How to talk to someone about assisted return?


When someone has received a final rejection of their application for protection (asylum), as a support worker, you can talk to him or her about the realistic options ahead, for instance about the options for returning to their home country.

Receiving a rejection of an application for protection is often difficult. The worst thing for many people is leaving family and friends they have made here in Norway. In addition, the situation in the home country may also be difficult. 

Although, many also have family and friends in their home country. By taking advantage of assisted return, the person travelling gets the opportunity to say goodbye to family and friends in Norway in a dignified manner and the opportunity to plan the return journey. The majority also receive financial support for the return, which may help give them a good start in their home country.

How to reach out to people eligible for the return scheme?

It is hard to reach people without legal residence, in particular those who do not live in an asylum centre. Many of them live at unknown addresses and avoid any contact with the authorities.

The UDI cooperates with voluntary organisations, such as the International Organization for Migration (IOM), immigrant organisations, and the municipalities. Our goal is to ensure that as many as possible receive information about the options for assisted return to their home country, and to avoid expulsion and deportation by the police. 

Read more about eligibility for the return scheme and how to apply here.

Understanding the decision

Everyone who applies for protection (asylum), will receive a decision from the UDI. If they want to appeal the decision from the UDI, they receive assistance from a lawyer to do so. They then receive a new decision from the Immigration Appeals Board (UNE). The lawyer helps the asylum seeker to understand the decision.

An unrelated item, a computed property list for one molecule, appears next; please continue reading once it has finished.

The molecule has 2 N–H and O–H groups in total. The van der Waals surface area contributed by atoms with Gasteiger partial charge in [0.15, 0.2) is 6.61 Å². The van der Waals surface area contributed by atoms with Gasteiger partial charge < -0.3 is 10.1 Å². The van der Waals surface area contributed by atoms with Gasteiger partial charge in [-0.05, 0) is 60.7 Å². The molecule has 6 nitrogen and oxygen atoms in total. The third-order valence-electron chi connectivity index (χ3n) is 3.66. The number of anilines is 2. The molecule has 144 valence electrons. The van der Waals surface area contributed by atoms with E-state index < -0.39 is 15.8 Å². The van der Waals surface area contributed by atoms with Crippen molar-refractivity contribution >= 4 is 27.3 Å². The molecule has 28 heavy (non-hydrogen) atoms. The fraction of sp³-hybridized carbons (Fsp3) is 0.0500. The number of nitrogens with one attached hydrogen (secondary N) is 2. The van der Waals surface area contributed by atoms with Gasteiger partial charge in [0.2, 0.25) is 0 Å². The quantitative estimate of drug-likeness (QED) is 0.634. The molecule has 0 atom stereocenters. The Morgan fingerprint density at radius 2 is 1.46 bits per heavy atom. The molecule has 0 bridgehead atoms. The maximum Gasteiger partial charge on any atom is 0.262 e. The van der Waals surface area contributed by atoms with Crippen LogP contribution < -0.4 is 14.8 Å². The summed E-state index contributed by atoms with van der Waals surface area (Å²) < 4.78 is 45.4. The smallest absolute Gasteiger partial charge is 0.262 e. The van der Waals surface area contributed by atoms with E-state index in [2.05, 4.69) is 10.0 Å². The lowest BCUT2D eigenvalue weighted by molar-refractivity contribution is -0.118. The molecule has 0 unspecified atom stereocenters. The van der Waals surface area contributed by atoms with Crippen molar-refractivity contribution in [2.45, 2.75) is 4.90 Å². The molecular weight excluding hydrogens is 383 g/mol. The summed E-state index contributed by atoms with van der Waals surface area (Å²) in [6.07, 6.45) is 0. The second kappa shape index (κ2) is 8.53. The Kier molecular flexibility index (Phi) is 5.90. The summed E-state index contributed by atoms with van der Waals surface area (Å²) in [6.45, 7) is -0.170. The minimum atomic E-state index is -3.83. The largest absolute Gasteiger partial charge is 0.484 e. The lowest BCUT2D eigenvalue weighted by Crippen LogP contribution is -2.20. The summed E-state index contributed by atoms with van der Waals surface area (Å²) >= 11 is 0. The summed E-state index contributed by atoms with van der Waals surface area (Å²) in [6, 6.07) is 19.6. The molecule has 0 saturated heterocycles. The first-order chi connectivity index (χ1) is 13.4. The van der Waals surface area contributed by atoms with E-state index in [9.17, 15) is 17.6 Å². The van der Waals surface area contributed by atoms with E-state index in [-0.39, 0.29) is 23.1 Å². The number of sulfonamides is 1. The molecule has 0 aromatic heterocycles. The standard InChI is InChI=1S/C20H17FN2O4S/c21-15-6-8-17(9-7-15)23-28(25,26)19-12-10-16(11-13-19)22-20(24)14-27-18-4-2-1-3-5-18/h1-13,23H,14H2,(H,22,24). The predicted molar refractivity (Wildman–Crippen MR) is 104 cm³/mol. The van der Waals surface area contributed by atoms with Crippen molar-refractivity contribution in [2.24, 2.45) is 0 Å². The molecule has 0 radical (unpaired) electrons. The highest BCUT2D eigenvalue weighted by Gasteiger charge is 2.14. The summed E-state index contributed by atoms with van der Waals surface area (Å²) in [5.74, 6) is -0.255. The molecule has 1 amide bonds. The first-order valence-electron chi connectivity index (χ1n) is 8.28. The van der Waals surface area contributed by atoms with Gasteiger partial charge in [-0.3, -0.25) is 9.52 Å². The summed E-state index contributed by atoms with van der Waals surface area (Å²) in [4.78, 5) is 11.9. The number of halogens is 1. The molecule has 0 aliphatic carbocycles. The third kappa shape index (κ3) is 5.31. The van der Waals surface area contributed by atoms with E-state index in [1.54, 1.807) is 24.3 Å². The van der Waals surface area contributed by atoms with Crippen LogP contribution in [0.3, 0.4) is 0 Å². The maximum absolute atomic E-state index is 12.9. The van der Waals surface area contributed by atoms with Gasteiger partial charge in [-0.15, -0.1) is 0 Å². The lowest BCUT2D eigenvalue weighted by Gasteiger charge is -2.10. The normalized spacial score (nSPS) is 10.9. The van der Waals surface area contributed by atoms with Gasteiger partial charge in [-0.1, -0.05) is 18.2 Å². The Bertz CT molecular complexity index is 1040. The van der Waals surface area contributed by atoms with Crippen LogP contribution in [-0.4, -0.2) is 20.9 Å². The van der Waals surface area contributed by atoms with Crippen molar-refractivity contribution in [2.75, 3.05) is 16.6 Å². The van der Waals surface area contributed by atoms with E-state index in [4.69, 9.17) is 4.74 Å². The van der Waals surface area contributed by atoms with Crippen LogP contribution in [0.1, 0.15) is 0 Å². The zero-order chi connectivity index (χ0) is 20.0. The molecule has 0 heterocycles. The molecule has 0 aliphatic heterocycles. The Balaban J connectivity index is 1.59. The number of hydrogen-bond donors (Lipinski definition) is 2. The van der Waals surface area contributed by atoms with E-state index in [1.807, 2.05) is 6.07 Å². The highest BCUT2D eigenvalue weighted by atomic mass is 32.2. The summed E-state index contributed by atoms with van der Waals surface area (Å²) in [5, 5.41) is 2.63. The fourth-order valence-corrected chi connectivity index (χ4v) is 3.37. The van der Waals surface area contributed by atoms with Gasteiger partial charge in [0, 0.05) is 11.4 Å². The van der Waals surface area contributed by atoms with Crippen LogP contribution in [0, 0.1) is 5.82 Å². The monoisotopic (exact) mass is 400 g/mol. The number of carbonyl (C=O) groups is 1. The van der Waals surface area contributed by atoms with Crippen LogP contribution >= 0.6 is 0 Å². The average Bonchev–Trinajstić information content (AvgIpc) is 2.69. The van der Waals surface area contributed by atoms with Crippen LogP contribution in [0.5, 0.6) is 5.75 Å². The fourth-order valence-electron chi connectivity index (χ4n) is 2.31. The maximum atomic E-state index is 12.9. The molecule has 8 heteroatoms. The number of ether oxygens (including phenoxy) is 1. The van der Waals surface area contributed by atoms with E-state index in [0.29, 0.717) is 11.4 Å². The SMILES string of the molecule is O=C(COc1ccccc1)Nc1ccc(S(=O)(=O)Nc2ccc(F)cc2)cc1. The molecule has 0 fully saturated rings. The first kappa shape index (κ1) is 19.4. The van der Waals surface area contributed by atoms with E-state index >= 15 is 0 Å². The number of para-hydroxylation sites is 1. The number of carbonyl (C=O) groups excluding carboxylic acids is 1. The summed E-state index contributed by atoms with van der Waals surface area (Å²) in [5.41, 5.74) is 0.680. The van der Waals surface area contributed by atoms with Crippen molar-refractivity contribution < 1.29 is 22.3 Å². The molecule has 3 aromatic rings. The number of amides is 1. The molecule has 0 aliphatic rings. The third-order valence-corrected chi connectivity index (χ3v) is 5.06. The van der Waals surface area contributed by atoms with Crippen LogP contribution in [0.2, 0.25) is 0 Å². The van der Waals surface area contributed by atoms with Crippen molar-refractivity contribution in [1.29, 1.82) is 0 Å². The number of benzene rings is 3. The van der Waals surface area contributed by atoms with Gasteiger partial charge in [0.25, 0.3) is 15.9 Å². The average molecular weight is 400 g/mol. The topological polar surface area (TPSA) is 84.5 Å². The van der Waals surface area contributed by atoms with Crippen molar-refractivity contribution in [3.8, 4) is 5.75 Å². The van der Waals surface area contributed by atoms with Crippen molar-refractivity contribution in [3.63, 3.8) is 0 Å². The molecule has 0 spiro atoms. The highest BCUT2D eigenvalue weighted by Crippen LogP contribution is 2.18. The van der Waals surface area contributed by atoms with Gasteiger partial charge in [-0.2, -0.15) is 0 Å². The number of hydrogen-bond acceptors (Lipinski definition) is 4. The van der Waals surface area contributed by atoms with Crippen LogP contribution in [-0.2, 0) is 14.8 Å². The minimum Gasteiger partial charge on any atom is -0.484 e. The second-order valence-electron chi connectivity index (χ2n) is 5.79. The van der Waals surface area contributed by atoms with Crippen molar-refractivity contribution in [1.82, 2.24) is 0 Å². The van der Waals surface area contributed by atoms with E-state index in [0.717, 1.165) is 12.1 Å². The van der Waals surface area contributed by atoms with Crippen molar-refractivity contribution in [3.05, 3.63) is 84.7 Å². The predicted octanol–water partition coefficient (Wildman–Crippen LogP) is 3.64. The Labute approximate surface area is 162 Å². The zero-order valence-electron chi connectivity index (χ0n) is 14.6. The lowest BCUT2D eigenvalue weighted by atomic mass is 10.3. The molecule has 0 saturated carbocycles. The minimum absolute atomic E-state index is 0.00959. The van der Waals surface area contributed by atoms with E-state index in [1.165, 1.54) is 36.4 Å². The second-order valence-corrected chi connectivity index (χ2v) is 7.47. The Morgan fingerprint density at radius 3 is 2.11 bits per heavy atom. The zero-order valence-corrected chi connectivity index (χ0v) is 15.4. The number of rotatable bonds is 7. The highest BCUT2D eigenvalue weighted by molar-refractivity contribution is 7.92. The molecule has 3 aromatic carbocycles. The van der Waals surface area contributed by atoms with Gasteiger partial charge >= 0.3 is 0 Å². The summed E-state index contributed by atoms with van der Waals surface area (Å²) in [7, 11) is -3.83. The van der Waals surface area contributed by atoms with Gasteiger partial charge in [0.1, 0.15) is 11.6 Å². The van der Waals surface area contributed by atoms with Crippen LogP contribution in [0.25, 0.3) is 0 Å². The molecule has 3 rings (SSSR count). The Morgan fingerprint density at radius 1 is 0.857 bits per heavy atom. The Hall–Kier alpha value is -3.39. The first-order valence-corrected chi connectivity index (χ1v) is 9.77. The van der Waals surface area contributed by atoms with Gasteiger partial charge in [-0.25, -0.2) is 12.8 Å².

You can read more about what a rejection from UNE means here.

It is also possible for the applicant or appellant to contact organisations that help asylum seekers, such as NOAS or SEIF.

Being familiar with the support schemes

As a support worker, you are often the first person to establish contact with the people who meet the criteria for assisted return to their home country. It is, therefore, important that you are familiar with the support schemes and the rules that apply to returns. Not everybody knows that they receive financial assistance to travel and start a new life in their home country. Many migrants may have questions that you must know the answer to.

What might the migrant want to know?

When someone is considering returning home through the assisted return scheme, they might need to know more about

When someone receives a final rejection of their application for protection (asylum), he or she can continue to stay at a reception centre, but will receive less money than previously. 

In the event of a final rejection, he or she also lose a number of rights to healthcare and medical assistance. Read more about the rights that apply to asylum seekers here. (external website)

If you have had a work permit, you lose it when you receive the final rejection of the application for protection (asylum). You can read  more about the rules for work for asylum seekers here. (external website)

Would you like to help us improving the website?

Did you find what you were looking for?